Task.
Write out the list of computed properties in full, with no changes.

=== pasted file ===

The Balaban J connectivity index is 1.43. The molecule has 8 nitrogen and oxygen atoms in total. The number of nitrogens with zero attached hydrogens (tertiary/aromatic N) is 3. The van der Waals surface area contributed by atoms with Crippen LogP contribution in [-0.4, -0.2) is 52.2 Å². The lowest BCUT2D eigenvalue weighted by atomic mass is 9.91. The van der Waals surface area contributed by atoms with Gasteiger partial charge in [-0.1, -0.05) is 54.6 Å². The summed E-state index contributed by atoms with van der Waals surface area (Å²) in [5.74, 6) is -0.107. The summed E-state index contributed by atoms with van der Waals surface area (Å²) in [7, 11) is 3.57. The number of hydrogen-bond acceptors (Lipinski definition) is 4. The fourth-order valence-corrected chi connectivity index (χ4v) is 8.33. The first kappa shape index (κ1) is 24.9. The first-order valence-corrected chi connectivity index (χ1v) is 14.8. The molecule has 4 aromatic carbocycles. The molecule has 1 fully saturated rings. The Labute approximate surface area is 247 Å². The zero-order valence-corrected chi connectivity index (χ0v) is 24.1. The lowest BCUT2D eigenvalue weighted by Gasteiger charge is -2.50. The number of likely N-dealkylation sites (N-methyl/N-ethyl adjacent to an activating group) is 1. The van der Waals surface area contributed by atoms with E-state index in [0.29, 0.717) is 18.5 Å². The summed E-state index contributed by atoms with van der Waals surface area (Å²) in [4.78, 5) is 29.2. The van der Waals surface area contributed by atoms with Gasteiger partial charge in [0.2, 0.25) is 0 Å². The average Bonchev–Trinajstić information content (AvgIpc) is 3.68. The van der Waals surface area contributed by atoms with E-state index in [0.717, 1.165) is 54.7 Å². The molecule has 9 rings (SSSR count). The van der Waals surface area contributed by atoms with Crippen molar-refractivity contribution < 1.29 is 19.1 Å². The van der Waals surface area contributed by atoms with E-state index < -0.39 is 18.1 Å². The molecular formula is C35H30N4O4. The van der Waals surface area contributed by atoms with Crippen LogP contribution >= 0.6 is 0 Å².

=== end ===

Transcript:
The Balaban J connectivity index is 1.43. The molecule has 8 nitrogen and oxygen atoms in total. The number of nitrogens with zero attached hydrogens (tertiary/aromatic N) is 3. The van der Waals surface area contributed by atoms with Crippen LogP contribution in [-0.4, -0.2) is 52.2 Å². The lowest BCUT2D eigenvalue weighted by atomic mass is 9.91. The van der Waals surface area contributed by atoms with Gasteiger partial charge in [-0.1, -0.05) is 54.6 Å². The summed E-state index contributed by atoms with van der Waals surface area (Å²) in [5.74, 6) is -0.107. The summed E-state index contributed by atoms with van der Waals surface area (Å²) in [7, 11) is 3.57. The number of hydrogen-bond acceptors (Lipinski definition) is 4. The fourth-order valence-corrected chi connectivity index (χ4v) is 8.33. The first kappa shape index (κ1) is 24.9. The first-order valence-corrected chi connectivity index (χ1v) is 14.8. The molecule has 4 aromatic carbocycles. The molecule has 1 fully saturated rings. The Labute approximate surface area is 247 Å². The zero-order valence-corrected chi connectivity index (χ0v) is 24.1. The lowest BCUT2D eigenvalue weighted by Gasteiger charge is -2.50. The number of likely N-dealkylation sites (N-methyl/N-ethyl adjacent to an activating group) is 1. The van der Waals surface area contributed by atoms with E-state index in [0.29, 0.717) is 18.5 Å². The summed E-state index contributed by atoms with van der Waals surface area (Å²) in [4.78, 5) is 29.2. The van der Waals surface area contributed by atoms with Gasteiger partial charge in [0.2, 0.25) is 0 Å². The average Bonchev–Trinajstić information content (AvgIpc) is 3.68. The van der Waals surface area contributed by atoms with E-state index in [0.717, 1.165) is 54.7 Å². The molecule has 9 rings (SSSR count). The van der Waals surface area contributed by atoms with Crippen molar-refractivity contribution < 1.29 is 19.1 Å². The van der Waals surface area contributed by atoms with E-state index < -0.39 is 18.1 Å². The molecular formula is C35H30N4O4. The van der Waals surface area contributed by atoms with Crippen LogP contribution >= 0.6 is 0 Å².